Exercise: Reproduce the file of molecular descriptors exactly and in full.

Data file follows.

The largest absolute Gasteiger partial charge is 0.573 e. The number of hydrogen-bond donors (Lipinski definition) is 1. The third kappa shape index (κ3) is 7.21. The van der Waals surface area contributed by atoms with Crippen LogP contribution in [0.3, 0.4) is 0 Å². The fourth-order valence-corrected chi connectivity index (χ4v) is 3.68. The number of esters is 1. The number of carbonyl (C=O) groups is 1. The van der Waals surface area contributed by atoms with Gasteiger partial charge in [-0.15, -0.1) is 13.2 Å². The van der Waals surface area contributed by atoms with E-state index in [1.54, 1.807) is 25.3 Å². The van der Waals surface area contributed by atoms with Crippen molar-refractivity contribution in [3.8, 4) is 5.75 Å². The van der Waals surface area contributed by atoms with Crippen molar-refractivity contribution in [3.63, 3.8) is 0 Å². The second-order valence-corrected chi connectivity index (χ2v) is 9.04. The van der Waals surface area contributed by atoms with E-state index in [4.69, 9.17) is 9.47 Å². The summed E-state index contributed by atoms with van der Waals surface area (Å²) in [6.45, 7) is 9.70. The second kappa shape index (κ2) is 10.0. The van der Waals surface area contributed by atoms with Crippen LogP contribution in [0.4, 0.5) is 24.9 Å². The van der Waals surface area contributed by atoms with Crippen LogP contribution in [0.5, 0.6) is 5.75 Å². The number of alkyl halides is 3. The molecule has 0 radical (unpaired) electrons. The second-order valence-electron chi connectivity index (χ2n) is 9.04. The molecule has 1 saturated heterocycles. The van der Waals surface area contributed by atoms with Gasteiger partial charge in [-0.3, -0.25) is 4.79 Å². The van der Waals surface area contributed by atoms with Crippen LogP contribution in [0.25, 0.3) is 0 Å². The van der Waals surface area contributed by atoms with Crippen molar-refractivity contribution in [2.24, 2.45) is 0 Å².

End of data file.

The largest absolute Gasteiger partial charge is 0.573 e. The number of hydrogen-bond donors (Lipinski definition) is 1. The third kappa shape index (κ3) is 7.21. The van der Waals surface area contributed by atoms with Crippen LogP contribution in [0.3, 0.4) is 0 Å². The fourth-order valence-corrected chi connectivity index (χ4v) is 3.68. The number of esters is 1. The number of carbonyl (C=O) groups is 1. The van der Waals surface area contributed by atoms with Gasteiger partial charge in [-0.15, -0.1) is 13.2 Å². The van der Waals surface area contributed by atoms with E-state index in [1.54, 1.807) is 25.3 Å². The van der Waals surface area contributed by atoms with Crippen molar-refractivity contribution in [3.8, 4) is 5.75 Å². The van der Waals surface area contributed by atoms with Crippen molar-refractivity contribution in [3.63, 3.8) is 0 Å². The second-order valence-corrected chi connectivity index (χ2v) is 9.04. The van der Waals surface area contributed by atoms with E-state index in [4.69, 9.17) is 9.47 Å². The summed E-state index contributed by atoms with van der Waals surface area (Å²) in [6.45, 7) is 9.70. The second kappa shape index (κ2) is 10.0. The van der Waals surface area contributed by atoms with Crippen LogP contribution in [0.4, 0.5) is 24.9 Å². The van der Waals surface area contributed by atoms with Crippen LogP contribution in [0.5, 0.6) is 5.75 Å². The number of alkyl halides is 3. The molecule has 0 radical (unpaired) electrons. The second-order valence-electron chi connectivity index (χ2n) is 9.04. The molecule has 1 saturated heterocycles. The van der Waals surface area contributed by atoms with Gasteiger partial charge in [-0.3, -0.25) is 4.79 Å². The van der Waals surface area contributed by atoms with Crippen LogP contribution in [0.25, 0.3) is 0 Å². The van der Waals surface area contributed by atoms with Crippen molar-refractivity contribution in [2.24, 2.45) is 0 Å².